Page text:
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Cablegate: Nigeria: Will Gon Raise Gas Prices As Year Long

VZCZCXRO3117
PP RUEHDE RUEHMA RUEHPA
DE RUEHOS #0199 1581241
ZNR UUUUU ZZH
P 061241Z JUN 08
FM AMCONSUL LAGOS
TO RUEHC/SECSTATE WASHDC PRIORITY 9933
INFO RUEHZK/ECOWAS COLLECTIVE
RUEHHH/OPEC COLLECTIVE
RUEHUJA/AMEMBASSY ABUJA 9642
RUEHC/DEPT OF LABOR WASHDC
RUFOADA/JAC MOLESWORTH AFB UK
RUEKJCS/SECDEF WASHINGTON DC
RUCPDOC/DEPT OF COMMERCE WASHDC
RHMCSUU/DEPT OF ENERGY WASHINGTON DC
RUEATRS/DEPT OF TREASURY WASHDC
RUEAIIA/CIA WASHINGTON DC
RHEFDIA/DIA WASHINGTON DC
RUEWMFD/HQ USAFRICOM STUTTGART GE

UNCLAS LAGOS 000199

SENSITIVE
SIPDIS

DOE FOR GPERSON, CHAYLOCK
DOL FOR SUDHA HALEY

E.O. 12958: N/A
TAGS: EPET ENRG ELAB PGOV NI
SUBJECT: NIGERIA: WILL GON RAISE GAS PRICES AS YEAR LONG
MORATORIUM ENDS?

REF: 07 ABUJA 1342

1. (SBU) Summary: The year-long agreement between the GON and labor
union on gasoline prices comes to an end this month. Unions and the
government are already holding informal talks on the future of
subsidized gasoline prices. In 2007, the subsidy totaled USD 1.6
billion. While the increasing world price of gasoline is pressuring
Nigeria's budget, rising crude oil prices lessens the impact and
hence the urgency for the GON to act. End Summary.

2. (SBU) The agreement between the GON and labor unions to freeze the
retail price of gasoline at 70 naira per liter (USD 0.59 per liter or
USD 2.26 per gallon) expires this month. In June 2007, the then
newly inaugurated Yar'Adua administration backed down from plans
announced under the outgoing Obasanjo administration to increase the
retail price of gasoline from 65 to 75 naira per liter (USD 0.55 to
USD 0.64). After four days of nationwide protests and strikes, the
labor unions agreed to a price of 70 naira per liter with government
assurances that it would not seek another price increase for one
year. The GON also agreed to form a committee with unions and
government representatives to review future price increases
(reftel).

3. (SBU) One industry contact at a large European downstream
petroleum company reports that the GON will meet with labor union
representatives at the end of June to discuss a variety oil and gas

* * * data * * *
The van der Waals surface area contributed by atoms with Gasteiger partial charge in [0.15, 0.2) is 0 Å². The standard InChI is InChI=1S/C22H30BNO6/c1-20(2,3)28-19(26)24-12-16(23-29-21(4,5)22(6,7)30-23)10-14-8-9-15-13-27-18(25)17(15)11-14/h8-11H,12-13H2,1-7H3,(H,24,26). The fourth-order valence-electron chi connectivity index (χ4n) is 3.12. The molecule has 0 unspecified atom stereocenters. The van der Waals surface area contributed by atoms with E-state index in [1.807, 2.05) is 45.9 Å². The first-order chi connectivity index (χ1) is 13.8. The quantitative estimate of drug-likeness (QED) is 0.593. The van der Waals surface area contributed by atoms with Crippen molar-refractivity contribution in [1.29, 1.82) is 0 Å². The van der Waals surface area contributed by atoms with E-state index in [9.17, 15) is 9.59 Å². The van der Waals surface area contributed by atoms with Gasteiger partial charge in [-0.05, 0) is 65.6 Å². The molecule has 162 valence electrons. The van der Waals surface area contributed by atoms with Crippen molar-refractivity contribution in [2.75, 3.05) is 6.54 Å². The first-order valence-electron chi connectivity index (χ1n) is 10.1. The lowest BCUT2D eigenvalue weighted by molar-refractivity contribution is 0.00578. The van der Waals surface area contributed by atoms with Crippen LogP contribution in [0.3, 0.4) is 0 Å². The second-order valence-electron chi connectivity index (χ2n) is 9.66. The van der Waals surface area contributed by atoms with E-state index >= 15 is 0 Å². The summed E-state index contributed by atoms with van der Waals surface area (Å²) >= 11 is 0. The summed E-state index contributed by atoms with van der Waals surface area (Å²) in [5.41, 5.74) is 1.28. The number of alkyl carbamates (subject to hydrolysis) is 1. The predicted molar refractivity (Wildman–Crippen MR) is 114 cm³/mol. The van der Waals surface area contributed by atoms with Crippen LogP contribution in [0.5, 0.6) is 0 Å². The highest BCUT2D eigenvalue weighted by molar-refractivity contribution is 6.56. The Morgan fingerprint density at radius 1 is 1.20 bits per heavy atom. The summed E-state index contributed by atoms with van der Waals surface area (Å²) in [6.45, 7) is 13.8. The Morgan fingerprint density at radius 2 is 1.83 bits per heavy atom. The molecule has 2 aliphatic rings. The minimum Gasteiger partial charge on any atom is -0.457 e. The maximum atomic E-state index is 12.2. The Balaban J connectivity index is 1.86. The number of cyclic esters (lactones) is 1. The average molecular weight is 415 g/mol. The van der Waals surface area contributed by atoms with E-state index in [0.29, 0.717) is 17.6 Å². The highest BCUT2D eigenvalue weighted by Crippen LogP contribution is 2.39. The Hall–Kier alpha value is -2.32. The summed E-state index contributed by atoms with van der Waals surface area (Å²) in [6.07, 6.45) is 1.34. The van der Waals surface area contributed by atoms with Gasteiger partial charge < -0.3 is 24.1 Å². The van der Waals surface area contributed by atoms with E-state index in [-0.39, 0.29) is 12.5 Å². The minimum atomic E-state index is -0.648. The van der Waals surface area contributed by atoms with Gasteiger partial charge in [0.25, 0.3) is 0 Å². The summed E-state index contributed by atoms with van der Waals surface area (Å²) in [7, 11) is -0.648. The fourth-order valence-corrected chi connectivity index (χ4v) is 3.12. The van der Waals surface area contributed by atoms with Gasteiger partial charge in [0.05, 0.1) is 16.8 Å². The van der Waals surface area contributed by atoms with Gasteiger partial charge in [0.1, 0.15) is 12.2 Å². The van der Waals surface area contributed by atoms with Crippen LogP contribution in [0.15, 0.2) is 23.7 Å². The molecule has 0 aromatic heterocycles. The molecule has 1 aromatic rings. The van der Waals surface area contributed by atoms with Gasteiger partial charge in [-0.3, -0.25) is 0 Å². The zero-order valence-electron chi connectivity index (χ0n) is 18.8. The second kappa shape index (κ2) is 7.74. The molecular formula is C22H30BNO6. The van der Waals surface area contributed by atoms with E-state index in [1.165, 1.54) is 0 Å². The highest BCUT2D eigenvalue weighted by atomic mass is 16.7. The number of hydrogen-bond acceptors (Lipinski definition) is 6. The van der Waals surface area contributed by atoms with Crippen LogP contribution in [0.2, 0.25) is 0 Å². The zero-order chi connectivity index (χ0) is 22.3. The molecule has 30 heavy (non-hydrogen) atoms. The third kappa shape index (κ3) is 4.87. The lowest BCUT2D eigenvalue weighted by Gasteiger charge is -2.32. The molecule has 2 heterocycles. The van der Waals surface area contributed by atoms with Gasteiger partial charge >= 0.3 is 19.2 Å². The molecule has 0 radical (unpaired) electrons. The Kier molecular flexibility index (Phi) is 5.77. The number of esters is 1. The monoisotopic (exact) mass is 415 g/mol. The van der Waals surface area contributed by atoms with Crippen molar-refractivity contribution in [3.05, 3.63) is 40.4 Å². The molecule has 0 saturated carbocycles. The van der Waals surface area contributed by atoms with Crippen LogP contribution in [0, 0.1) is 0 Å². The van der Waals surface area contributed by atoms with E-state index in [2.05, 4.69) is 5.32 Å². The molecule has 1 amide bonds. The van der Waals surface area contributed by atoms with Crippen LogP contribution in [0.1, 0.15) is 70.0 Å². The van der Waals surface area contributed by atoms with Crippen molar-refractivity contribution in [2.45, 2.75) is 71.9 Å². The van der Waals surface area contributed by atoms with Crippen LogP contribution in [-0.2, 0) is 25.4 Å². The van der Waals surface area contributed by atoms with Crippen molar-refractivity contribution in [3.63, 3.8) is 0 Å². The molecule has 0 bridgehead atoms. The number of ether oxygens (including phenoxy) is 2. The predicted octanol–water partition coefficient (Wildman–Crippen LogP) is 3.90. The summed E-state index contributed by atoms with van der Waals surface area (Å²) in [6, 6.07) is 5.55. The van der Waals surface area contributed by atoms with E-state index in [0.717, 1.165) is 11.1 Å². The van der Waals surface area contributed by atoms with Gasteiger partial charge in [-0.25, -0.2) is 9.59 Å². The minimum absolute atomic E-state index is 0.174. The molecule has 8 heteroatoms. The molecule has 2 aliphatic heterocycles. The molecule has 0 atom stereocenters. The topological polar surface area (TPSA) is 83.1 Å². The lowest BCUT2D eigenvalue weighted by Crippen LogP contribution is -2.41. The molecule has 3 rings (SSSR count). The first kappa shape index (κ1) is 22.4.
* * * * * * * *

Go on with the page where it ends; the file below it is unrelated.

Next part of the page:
issues. He believes a possible price increase will be at the top of
the agenda, but said his company has not been advised of any official
plans. A top trade union official told Econoff that labor unions are
already holding informal discussions with the government. He expects
a formal announcement on an agreement in late June or early July, but
declined to speculate on what would happen to gasoline prices.

4. (SBU) Press reports of the end of the agreement have been almost
non-existent, with only a brief back and forth between the GON and
labor officials in March and April when the Minister of State for
Energy (Petroleum) was quoted on the need to "do something" and labor
officials responded by saying a price hike was unacceptable. While
government, labor union, and oil industry contacts are keeping quiet
on the future of the agreement, a general consensus among downstream
industry executives and local industry trade papers is that the
rising price of refined petroleum is squeezing government coffers.
Nigeria continues to import most of its gasoline, despite the
resumption of output from the Kaduna and Warri refineries. The 2007
gasoline subsidy totaled USD 1.6 billion. In a February 2008 report,
the Petroleum Products Pricing Regulatory Agency, responsible for
implementing the subsidy and running Nigeria's gasoline importation
mechanism, estimated that Nigeria would spend another USD 1.6 billion
in 2008. Why the GON flatlined projections for gasoline subsidy
expenditures is not clear, although it may have been counting on
increased output from domestic refineries while underestimating the
rise in worldwide gasoline prices.

5. (SBU) Comment: The unions, emboldened by a successful strike
against ExxonMobil and seeing government coffers filled with revenues
from record crude oil prices may feel they have no need to back down
from a hard-line stance against a gasoline price increase.
Government on the other hand, while wanting to avoid a strike, needs
relief from the rising international price of gasoline. The subsidy
makes budget planning difficult and diverts substantial funds that
could be better used elsewhere. However, Nigeria's gasoline subsidy,
when compared to subsidies in countries like Indonesia, Malaysia, and
India, is relatively modest. In the end, the most politically
expedient solution for the government would be to leave gasoline
prices unchanged, taking comfort in the fact that the rising cost of
the subsidy, while painful, is partially hedged by higher crude oil
prices. End Comment.
HUDSON

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